Kāi Tahu historian wins prestigious award

angela wanhalla1 Kāi Tahu historian, Dr Angela Wanhalla, above, has won the 2014 Ernest Scott Prize for history. The Ernest Scott prize, worth approximately $13,000, is given annually to the book judged to be the most distinguished contribution to the history of Australia or New Zealand or to the history of colonisation.

Dr Wanhalla looked at interracial unions stretching back to first Māori contact with Pākehā in her research which culminated in her book  Matters of the Heart: A History of Interracial Marriage in New Zealand published by Auckland University Press, and discovered that most interracial unions between Māori and Pākehā survived and thrived despite attempts to politicise or criticise them.

“Most of these unions were monogamous relationships based on principles of respect, intimacy and love, and they were, for the most part, enduring.”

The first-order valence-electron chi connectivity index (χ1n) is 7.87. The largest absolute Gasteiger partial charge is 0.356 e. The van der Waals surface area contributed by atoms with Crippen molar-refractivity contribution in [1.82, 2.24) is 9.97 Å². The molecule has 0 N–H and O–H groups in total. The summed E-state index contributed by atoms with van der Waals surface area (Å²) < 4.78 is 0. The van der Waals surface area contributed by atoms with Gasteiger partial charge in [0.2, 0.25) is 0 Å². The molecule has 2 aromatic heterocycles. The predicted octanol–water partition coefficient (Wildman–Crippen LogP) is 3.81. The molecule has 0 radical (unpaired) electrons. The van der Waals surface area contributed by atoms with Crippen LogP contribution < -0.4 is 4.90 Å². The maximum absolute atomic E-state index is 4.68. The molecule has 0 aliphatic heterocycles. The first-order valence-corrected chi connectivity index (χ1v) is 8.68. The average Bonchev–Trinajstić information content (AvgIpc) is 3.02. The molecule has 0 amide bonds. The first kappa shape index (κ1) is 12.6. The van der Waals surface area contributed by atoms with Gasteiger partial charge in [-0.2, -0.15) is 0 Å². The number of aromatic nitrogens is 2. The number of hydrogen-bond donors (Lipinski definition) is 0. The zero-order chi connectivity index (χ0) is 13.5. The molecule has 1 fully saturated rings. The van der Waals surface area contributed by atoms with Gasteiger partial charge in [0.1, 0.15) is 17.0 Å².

Matters of the Heart covers the growth of interracial marriages, encompassing common law marriages and Māori customary marriages alongside formal arrangements recognised by church and state. It also runs the gamut of official reactions – from condemnation of interracial immorality or racial treason to a celebration of New Zealand’s unique intermarriage patterns as a sign of us being “one people”.

Dr Wanhalla is a senior lecturer in the Department of History and Art History at the University of Otago. She specialises in the histories of gender, race and colonialism in the nineteenth century, the indigenous history of the North American West, and the history of intimacy, particularly interracial relationships and hybridity.